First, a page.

The Filipino blogosphere’s insipid aristocracy

I would not have written about it altogether but certain reactions to efforts to introduce Jun Lozada and Among Ed Panlilio as bloggers need to be confronted head on.

At the moment, I won’t link to these bloggers and their posts (because I’m sure you know them and they know themselves). What is important for me is to say that the Pinoy blogosphere aristocracy are just behaving as expected: aristocratic and elitist. Some would cry “repression!” only when its their own voices that are being muffled or muzzled. Some would gladly lay down a virtual red carpet for their own online writing projects on Philippine issues, but would demean the efforts of others. At other times, these clowns cry for “democracy” when all they really want to say is “listen to me only” or “listen to me first”. Some are fans of a near-total absence of online accountability. As to the threat of repression, the question of the need to fight repression is set aside by insinuations that the new ones may be inviting harm all by themselves (ain’t that the same “blame the victim” outlook which they also detest in posts elsewhere).

(The possible threat of a crackdown against certain blogs and bloggers is not a valid reason to discourage the latter. The democratic way is to fight the repression. The elitist and cowardly way is the reverse.)

There is a danger to the way these characters view themselves. They may be harboring not ill thoughts about others, but an overestimation of their self-worth. Given the discussions on related topics, it is not farfetched that they would soon propose a canon for the Pinoy blogosphere and anoint themselves as the new “gods” to whom we should solely and exclusively look for truth.

That is not democracy. That is only a complete reproduction of mass media and Philippine education in general. Full of elitism and bullshit, exclusivist rather inclusive, and finds as questionable the entry of new voices such as Lozada, Panlilio and the nameless masses.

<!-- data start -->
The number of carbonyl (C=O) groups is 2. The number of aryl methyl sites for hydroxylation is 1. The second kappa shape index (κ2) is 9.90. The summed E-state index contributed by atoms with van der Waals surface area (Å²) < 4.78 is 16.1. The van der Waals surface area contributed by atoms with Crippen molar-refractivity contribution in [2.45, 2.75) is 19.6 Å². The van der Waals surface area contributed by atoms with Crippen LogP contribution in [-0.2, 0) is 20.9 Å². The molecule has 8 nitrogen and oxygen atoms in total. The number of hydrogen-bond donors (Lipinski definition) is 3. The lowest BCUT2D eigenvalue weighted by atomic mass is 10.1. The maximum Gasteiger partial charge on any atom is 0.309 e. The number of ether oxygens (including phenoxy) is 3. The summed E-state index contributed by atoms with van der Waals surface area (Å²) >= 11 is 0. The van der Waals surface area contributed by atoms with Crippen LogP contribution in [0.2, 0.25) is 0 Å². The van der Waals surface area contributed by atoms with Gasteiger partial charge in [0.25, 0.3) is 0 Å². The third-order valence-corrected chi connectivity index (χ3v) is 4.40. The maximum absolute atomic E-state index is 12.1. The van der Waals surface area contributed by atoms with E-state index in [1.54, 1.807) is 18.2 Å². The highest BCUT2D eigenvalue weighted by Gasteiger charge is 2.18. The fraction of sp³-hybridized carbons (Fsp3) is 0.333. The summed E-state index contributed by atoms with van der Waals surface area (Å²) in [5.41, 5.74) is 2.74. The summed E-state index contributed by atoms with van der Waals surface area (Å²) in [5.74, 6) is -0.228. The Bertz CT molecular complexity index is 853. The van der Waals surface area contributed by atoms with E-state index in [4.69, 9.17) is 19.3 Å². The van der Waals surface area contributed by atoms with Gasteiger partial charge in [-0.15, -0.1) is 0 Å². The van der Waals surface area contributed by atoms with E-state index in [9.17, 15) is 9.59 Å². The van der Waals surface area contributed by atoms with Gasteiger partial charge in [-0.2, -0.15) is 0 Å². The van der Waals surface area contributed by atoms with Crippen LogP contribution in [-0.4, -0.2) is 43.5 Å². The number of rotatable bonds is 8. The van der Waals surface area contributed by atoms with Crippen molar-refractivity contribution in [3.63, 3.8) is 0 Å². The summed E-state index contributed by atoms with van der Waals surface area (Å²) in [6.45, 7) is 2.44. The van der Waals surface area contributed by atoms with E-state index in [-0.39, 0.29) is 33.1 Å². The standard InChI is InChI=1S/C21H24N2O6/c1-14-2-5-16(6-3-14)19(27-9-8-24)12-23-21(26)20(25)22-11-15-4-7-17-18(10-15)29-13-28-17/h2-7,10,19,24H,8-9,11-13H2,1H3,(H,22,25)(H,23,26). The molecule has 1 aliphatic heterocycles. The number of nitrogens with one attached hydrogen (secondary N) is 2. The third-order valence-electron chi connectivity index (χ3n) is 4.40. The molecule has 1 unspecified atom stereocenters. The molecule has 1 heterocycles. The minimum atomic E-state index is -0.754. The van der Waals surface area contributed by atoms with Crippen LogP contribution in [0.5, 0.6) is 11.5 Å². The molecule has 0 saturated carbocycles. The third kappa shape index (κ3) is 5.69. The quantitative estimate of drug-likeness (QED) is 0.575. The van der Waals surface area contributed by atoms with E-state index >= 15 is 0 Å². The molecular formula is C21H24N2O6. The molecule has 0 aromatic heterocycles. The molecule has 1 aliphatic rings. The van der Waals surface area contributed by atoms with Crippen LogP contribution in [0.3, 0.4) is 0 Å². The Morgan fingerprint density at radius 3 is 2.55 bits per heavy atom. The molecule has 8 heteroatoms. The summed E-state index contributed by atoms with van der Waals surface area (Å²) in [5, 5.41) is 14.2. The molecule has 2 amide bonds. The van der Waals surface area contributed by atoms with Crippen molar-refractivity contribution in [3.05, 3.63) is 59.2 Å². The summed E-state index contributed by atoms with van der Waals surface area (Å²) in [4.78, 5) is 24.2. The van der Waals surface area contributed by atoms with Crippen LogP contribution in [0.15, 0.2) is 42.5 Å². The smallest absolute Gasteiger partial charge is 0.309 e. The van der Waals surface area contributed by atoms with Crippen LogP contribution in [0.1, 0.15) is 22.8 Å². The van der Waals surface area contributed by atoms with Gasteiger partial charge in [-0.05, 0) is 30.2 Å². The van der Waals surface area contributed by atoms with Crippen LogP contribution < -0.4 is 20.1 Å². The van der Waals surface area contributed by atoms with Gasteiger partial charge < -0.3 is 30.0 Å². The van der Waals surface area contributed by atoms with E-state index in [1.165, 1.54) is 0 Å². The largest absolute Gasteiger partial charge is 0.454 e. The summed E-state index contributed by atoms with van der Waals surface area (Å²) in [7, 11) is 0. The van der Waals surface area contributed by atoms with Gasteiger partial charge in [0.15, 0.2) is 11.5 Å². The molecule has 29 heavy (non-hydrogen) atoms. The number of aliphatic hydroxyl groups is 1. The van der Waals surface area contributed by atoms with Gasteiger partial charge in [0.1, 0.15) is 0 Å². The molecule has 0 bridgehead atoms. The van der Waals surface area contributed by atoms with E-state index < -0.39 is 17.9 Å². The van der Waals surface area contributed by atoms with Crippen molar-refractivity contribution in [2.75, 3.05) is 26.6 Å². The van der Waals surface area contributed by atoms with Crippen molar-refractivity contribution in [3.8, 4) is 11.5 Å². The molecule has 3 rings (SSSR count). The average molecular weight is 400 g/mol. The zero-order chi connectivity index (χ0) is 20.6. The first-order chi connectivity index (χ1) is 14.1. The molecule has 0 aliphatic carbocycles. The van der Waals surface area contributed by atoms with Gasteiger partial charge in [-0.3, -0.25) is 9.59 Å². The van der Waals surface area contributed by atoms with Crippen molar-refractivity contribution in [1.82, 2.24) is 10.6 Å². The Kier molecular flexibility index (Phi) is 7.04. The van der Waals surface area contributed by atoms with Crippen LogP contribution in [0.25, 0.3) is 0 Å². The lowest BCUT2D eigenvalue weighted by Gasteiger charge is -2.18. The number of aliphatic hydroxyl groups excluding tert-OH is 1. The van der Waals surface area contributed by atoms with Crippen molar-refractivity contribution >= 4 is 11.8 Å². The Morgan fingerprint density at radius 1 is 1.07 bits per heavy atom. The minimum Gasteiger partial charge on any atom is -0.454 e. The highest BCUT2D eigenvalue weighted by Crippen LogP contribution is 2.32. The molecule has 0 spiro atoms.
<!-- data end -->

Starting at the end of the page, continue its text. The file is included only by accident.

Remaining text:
1. bernadette

    Hi! I read a LOT of blogs but don’t usually comment. This time I couldn’t resist telling you that you hit the nail right on the head regarding SOME Philippine bloggers. Somehow, I get the impression that SOME of these people are not really blogging and discussing national issues out of a sense of nationalism , but more on NAGPAPAGALINGAN . They get excited when new issues or explosive exposes come out, so everyone can give their ” brilliant” opinions. Then again, there’s no follow through, meaning, after all the interpolations and long drawn out discussions, no one had done anything to actually help improve the lot of this country! Puro lang pala “daldal”. So when new people come in, they are threatened that they might not be the ones to be “listened to” most. I used to be so amazed at how smart these bloggers are, but then again, I hope they are as brave as they are smart. It would be so sad if they turn out to be empty cannons after all. This is with all due respect to the ” totoong matatapang ” bloggers out there.

  2. lestercavestany

    There was a time when Globe Telecoms’ phone and text messaging services were only being used by the so-called “coño kids”. Ilang taong lugi ang Globe dahil konti lang ang gumagamit. A few years down the line, it reached the masses and we became the texting capital of the world. I hope the same thing happens to the Pinoy blogosphere.

  3. benj

    I don’t know how a simple voicing out of possible run-ins with the government due to the emergence of “controversial” bloggers could be misconstrued as me implying that Panlilio and Lozada shouldn’t blog.

    I’m amused that people have had amazingly contrasting interpretations of what I wrote.

  4. tonyo


    Writers and doctors have different ways of “solving” mistakes. Doctors bury theirs. Writers publish them for all the world to see and read.

  5. benj

    Oh well. I tried re-reading what I wrote again. While it’s clear that I sense the potential of greater government intervention in the almost laissez-faire blogging community, I never said that Lozada and Panlilio’s blogs were inherently bad. I merely mentioned them like status quo-altering entities – it was very value-neutral if you ask me.

  6. tonyo


    There’s no such thing as “value-neutral”.

    The very notions that government “may intervene” in the blogosphere and that there’s a “laissez faire” situation in the blogging community are reflections of one’s ideology or worldview. Your choice of topics for your posts likewise reflect your personal worldviews too. Out of gazillions of possible topics, you chose to publicly comment on the BK project(s) — and that reflects your worldview too.

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